Los Angeles Dodgers Preview: Sizing Up Don Mattingly's Team As Spring Approaches

Perry SchwartzCorrespondent IIIFebruary 1, 2011

SCOTTSDALE, AZ - OCTOBER 23:  Los Angeles Dodgers manager Don Mattingly coaches for the Phoenix Desert Dogs during the AZ Fall League game against the Scottsdale Scorpions at Scottsdale Stadium on October 23, 2010 in Scottsdale, Arizona.  (Photo by Christian Petersen/Getty Images)
Christian Petersen/Getty Images

With Spring Training rapidly approaching, the 2011 Los Angeles Dodgers' roster is nearly finalized. First-year manager, Don Mattingly, hopes to improve the team from the 2010 edition that was two games under .500.

Expectations were high going into last season after the 2009 club won a National League-high 95 games in 2009. A combination of bullpen injuries, a fading Manny Ramirez, and the messy owner situation resulted in a fourth-place finish in the NL West and frustrated fans.

"The question I have this year, that I didn’t have last year ago, is really rebounding from last season'08 and '09 were two really good years," said GM Ned Colletti.

"We gained a lot, players matured a lot, got more understanding of the dynamics of competing at this level and playing in October.

Heading into the 2010 season, many thought that the Dodgers biggest issue would be their starting pitching. This was simply not the case as the Dodgers received productive seasons from starting pitchers Clayton Kershaw, Hiroki Kuroda, and Vicente Padilla, as well as a bounce-back second half from Chad Billingsley.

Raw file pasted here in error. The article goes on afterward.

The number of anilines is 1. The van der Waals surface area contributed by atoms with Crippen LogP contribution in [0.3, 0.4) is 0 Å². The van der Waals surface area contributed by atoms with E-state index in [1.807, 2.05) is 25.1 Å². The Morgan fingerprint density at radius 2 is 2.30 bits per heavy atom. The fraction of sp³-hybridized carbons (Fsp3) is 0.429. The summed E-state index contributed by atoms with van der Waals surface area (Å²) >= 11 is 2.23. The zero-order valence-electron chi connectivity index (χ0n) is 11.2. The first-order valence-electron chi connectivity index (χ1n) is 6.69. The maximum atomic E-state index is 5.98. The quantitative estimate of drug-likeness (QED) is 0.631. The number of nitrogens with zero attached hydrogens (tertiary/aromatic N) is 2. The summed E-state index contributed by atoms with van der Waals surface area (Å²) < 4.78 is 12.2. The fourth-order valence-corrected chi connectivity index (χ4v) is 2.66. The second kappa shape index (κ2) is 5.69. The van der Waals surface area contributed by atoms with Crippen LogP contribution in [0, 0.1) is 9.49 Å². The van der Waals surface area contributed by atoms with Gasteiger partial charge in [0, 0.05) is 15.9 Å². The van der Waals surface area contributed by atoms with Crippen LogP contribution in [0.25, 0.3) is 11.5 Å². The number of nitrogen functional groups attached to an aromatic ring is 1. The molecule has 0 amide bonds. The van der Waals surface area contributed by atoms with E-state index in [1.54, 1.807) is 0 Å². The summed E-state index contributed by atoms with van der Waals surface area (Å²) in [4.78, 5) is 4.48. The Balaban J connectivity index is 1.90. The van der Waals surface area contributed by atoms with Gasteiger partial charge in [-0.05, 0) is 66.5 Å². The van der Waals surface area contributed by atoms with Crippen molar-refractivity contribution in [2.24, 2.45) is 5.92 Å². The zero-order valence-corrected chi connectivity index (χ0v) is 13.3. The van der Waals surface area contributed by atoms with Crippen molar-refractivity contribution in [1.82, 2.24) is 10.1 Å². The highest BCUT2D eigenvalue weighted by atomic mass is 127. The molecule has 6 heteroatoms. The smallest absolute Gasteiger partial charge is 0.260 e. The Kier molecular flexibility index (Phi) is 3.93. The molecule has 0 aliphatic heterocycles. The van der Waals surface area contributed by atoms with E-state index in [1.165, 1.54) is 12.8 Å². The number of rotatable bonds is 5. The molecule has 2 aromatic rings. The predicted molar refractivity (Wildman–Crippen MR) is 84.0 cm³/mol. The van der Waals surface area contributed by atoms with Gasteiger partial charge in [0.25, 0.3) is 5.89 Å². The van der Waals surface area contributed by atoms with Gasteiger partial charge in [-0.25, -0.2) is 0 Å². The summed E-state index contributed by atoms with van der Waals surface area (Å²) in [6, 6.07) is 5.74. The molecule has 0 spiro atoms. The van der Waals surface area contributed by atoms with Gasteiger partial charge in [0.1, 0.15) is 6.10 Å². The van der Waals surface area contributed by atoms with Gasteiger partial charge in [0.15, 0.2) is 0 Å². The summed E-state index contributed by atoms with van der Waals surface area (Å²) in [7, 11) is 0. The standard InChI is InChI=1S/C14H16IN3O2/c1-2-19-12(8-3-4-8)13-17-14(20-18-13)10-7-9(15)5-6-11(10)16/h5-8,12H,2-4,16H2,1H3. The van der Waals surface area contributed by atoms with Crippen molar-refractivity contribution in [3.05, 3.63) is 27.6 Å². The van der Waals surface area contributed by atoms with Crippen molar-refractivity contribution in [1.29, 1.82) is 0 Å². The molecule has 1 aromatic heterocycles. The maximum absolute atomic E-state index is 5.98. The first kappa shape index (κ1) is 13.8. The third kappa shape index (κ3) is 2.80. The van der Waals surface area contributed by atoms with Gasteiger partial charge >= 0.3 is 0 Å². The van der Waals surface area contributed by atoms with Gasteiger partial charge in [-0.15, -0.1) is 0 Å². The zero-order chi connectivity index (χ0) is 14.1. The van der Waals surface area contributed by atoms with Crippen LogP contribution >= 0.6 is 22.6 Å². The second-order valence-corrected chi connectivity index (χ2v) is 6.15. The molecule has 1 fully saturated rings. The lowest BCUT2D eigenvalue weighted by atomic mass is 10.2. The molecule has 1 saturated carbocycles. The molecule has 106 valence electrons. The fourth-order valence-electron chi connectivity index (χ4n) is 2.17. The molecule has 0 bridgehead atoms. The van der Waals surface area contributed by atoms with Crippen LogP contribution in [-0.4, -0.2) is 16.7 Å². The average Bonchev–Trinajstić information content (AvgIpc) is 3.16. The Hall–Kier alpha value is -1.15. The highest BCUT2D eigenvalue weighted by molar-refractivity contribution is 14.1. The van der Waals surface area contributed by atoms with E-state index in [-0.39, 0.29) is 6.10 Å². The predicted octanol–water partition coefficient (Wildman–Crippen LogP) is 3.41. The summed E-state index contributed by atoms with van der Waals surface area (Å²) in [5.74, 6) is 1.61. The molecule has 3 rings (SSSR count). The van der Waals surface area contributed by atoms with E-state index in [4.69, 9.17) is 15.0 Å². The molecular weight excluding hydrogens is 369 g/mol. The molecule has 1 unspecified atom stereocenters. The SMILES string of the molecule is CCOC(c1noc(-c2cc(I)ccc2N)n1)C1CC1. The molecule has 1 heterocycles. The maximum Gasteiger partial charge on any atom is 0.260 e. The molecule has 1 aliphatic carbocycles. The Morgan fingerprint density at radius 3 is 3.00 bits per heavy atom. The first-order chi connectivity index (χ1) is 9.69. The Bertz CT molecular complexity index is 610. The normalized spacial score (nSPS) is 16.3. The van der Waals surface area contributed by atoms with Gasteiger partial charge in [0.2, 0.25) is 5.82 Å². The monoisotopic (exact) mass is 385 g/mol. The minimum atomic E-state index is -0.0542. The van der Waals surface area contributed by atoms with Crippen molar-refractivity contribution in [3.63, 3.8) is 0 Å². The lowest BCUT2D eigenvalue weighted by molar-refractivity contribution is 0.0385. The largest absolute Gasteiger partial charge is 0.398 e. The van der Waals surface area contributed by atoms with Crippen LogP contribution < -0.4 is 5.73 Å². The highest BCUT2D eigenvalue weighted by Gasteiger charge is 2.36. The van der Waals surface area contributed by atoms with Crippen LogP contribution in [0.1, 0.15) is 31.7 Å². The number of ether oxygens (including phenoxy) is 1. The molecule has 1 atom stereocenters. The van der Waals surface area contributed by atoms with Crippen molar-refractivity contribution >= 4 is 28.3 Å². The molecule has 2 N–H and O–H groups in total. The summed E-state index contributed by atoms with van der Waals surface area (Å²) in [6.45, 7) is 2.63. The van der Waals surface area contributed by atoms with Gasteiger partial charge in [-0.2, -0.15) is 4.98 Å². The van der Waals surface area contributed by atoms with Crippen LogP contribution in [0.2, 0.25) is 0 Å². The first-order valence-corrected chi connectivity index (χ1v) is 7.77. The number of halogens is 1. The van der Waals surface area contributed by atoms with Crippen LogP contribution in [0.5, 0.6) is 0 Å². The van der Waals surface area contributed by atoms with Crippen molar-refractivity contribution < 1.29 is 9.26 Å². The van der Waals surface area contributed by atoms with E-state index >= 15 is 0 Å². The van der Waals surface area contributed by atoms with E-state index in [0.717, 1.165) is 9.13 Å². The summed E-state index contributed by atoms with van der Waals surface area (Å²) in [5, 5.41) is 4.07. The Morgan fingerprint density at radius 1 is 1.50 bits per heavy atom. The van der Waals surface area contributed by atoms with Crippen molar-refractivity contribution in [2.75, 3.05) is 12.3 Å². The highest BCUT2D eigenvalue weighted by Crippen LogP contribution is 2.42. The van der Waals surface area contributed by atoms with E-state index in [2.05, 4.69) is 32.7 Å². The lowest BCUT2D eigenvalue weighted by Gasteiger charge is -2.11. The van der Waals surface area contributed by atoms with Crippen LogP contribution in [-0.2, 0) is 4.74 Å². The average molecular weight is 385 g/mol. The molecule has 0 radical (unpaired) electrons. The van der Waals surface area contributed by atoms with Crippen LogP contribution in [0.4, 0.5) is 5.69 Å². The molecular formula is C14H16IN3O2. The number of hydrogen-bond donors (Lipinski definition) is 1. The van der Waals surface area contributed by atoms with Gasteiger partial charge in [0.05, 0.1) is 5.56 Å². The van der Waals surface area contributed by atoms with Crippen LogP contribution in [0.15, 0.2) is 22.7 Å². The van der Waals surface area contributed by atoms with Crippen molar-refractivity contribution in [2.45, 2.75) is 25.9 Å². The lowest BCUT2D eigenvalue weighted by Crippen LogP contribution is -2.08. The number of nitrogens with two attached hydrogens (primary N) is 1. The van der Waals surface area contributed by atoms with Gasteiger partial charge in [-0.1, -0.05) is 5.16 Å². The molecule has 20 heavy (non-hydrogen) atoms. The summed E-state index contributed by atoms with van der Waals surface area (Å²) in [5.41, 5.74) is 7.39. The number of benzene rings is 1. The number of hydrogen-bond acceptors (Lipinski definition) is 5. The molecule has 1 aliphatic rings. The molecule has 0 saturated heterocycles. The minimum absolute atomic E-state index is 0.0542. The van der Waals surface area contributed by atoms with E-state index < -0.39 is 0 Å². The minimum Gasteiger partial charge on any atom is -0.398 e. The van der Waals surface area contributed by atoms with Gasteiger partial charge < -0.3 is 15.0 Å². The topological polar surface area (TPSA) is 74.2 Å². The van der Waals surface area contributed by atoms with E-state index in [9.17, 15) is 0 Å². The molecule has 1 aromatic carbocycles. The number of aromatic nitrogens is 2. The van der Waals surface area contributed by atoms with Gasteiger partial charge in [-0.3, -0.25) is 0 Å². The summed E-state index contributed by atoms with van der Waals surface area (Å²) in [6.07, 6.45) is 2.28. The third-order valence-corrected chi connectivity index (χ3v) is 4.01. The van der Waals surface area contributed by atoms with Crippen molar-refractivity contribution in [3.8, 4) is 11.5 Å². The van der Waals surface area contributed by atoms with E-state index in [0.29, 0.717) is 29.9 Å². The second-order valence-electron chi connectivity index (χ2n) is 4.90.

The Dodgers' biggest problem in 2010 was their lack of offensive fire power, with the Dodgers hitting just 120 home runs, second fewest in the NL, and consistently struggled to score from months June through September.

Despite having the second highest attendance of any NL team in 2010, and the highest in 2009, the Dodgers will likely head into 2011 with just the fifth highest payroll at $95 million.

However, this total does not include the near $35 million that the Dodgers still have to pay to several ex-Dodgers, in particular Manny Ramirez, Juan Pierre, Andrew Jones, and Jason Schmidt.

We have seen teams go deep into the playoffs without top payrolls before, most recently the 2010 AL Champion Texas Rangers, who had the 26th lowest payroll out of the 30 MLB teams.

Here is a comparison of the 2010 Dodgers starting lineup with the projected 2011 edition:


Rafael Furcal, SS
Andre Ethier, RF
Matt Kemp, CF
Manny Ramirez, LF
Casey Blake, 3B
James Loney, 1B
Ronnie Belliard, 2B
Russell Martin, C


Rafael Furcal, SS
Andre Ethier, RF
Matt Kemp, CF
Casey Blake, 3B
Juan Uribe, 2B
James Loney, 1B
Rod Barajas, C
Xavier Paul, OF



At first glance, the 2010 Dodgers lineup looks better on paper than the 2011 version, after the departures of Manny Ramirez, Russell Martin, and Ronnie Belliard. However, Ramirez, Martin and Belliard all had disappointing seasons, so Juan Uribe, Rod Barajas, and Xavier Paul should not be any worse than those three.

Above all else, among the 2010 starting Dodger position players that will return in 2011, it seemed like every one of them had a slightly worse season than expected, leading to a collective struggle on offense for much of the season.

With guys like Ethier, Kemp, and Loney hitting their prime years, as well as Blake and Furcal attempting to recover from disappointing 2010 seasons, the Dodgers might very well get more out of their 2010 starters in 2011.


Whereas Los Angeles should get solid production out of their veteran starters, the Dodgers do not quite know what to expect from their bench.

Newly-acquired outfielder, former Yankee Marcus Thames, should provide much needed power off of the bench. Thames, 33, had an OPS of .841 in 237 plate appearances last season, and hit at least 25 home runs in two of the last four seasons.